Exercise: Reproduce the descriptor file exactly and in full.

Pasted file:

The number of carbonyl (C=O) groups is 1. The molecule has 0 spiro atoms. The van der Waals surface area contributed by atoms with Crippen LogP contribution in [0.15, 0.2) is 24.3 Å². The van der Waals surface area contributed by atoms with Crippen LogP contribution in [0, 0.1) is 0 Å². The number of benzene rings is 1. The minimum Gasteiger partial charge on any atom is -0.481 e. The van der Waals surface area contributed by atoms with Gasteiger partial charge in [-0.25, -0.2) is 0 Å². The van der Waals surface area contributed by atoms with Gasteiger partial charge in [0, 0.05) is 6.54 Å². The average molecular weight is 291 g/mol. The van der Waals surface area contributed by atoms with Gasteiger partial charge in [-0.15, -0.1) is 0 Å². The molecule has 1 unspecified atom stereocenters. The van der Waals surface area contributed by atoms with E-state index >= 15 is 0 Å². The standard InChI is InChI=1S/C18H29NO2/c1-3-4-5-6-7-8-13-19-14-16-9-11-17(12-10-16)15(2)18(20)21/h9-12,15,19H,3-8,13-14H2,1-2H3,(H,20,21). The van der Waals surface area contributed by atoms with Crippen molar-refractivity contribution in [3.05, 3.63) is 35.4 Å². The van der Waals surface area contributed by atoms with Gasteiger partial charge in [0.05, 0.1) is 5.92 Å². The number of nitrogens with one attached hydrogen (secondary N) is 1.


The number of carbonyl (C=O) groups is 1. The molecule has 0 spiro atoms. The van der Waals surface area contributed by atoms with Crippen LogP contribution in [0.15, 0.2) is 24.3 Å². The van der Waals surface area contributed by atoms with Crippen LogP contribution in [0, 0.1) is 0 Å². The number of benzene rings is 1. The minimum Gasteiger partial charge on any atom is -0.481 e. The van der Waals surface area contributed by atoms with Gasteiger partial charge in [-0.25, -0.2) is 0 Å². The van der Waals surface area contributed by atoms with Gasteiger partial charge in [0, 0.05) is 6.54 Å². The average molecular weight is 291 g/mol. The van der Waals surface area contributed by atoms with Gasteiger partial charge in [-0.15, -0.1) is 0 Å². The molecule has 1 unspecified atom stereocenters. The van der Waals surface area contributed by atoms with E-state index >= 15 is 0 Å². The standard InChI is InChI=1S/C18H29NO2/c1-3-4-5-6-7-8-13-19-14-16-9-11-17(12-10-16)15(2)18(20)21/h9-12,15,19H,3-8,13-14H2,1-2H3,(H,20,21). The van der Waals surface area contributed by atoms with Crippen molar-refractivity contribution in [3.05, 3.63) is 35.4 Å². The van der Waals surface area contributed by atoms with Gasteiger partial charge in [0.05, 0.1) is 5.92 Å². The number of nitrogens with one attached hydrogen (secondary N) is 1.